Extract BERLIN, 7 February 1946
AUSTRALIAN MILITARY MISSION REPORT NO. 3
The Future Level and Composition of German Industry The Inter-related Problems of Economic Disarmament, Reparations, and the Determination of Germany's Future Economy 
(a) Scope of Report 1. Recent planning in the quadripartite Directorate of Economics and, as a result of disagreement therein, recent discussions in the Control council and in the immediately subordinate body, the Co-ordinating Committee, have been largely devoted, directly or indirectly, to a consideration of certain factors which will exercise a predominant influence over the relative sizes of the different industries and the total scale of production in the German economy throughout the period of the occupation and probably far beyond.
(b) The General Relevance of the Policy Discussions for Australia 4. The policy discussions in the Control Council and the Co- ordinating Committee referred to in para 1 above have been largely occupied with the problem of giving concrete expression to various agreements reached at the Potsdam Conference. Those agreements relate to the destruction and (or) control of German war potential, the quantities of industrial equipment which accordingly are to be either destroyed or removed from Germany in the form of reparations, and the standard of living which-partly as a means of ensuring control of Germany's future war potential and partly as a means of preventing unduly depressed conditions in Germany-is to be allowed to the German people. Because they concern the future level of certain basic German industries, and also the level of output of German production as a whole, these agreements not only set limits to Germany's possible future war potential but inevitably, in doing so, indirectly define-though by implication and only in the most general terms-the future composition and scale of the whole German economy and its capacity to engage in foreign trade and to play a useful part in the major tasks of economic reconstruction.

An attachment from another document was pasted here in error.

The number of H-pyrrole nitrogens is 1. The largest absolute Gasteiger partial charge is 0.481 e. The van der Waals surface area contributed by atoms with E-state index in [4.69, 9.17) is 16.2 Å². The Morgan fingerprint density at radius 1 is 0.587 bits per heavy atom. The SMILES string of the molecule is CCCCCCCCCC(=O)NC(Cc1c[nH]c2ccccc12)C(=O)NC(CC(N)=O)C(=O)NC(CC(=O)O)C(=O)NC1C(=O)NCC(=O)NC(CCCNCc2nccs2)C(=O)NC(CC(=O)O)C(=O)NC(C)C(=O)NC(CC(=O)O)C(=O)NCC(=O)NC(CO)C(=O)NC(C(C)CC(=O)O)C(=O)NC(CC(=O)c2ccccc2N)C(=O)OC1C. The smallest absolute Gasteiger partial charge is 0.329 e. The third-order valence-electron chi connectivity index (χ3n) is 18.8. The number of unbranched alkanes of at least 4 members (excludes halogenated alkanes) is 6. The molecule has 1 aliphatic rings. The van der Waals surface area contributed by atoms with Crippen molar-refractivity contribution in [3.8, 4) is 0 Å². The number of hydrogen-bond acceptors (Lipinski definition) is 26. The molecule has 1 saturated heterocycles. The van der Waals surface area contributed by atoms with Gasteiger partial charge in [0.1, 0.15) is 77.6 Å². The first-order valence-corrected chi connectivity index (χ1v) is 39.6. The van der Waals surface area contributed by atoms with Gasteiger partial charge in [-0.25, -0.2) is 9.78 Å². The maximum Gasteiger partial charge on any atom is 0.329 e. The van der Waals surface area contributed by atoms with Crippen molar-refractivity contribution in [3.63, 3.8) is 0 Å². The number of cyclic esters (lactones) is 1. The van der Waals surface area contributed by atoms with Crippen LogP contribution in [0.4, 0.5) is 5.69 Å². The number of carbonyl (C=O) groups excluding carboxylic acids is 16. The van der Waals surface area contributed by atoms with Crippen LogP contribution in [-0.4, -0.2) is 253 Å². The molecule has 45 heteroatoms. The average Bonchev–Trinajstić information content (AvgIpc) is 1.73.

5. It follows that what the Potsdam Agreements are held to mean in concrete terms of the future level of production in specific German industries, and hence in the German economy as a whole, is potentially of great importance to Australia. The concrete interpretation to be placed upon the Agreements in these respects will be important to Australia both because the outcome will largely determine Germany's capacity (and perhaps her will) to wage war in the future, and also-and perhaps of more immediate importance-because it will be an important determinant of the future European economy, and hence world economy, by which Australian industry and trade may find themselves conditioned and confined.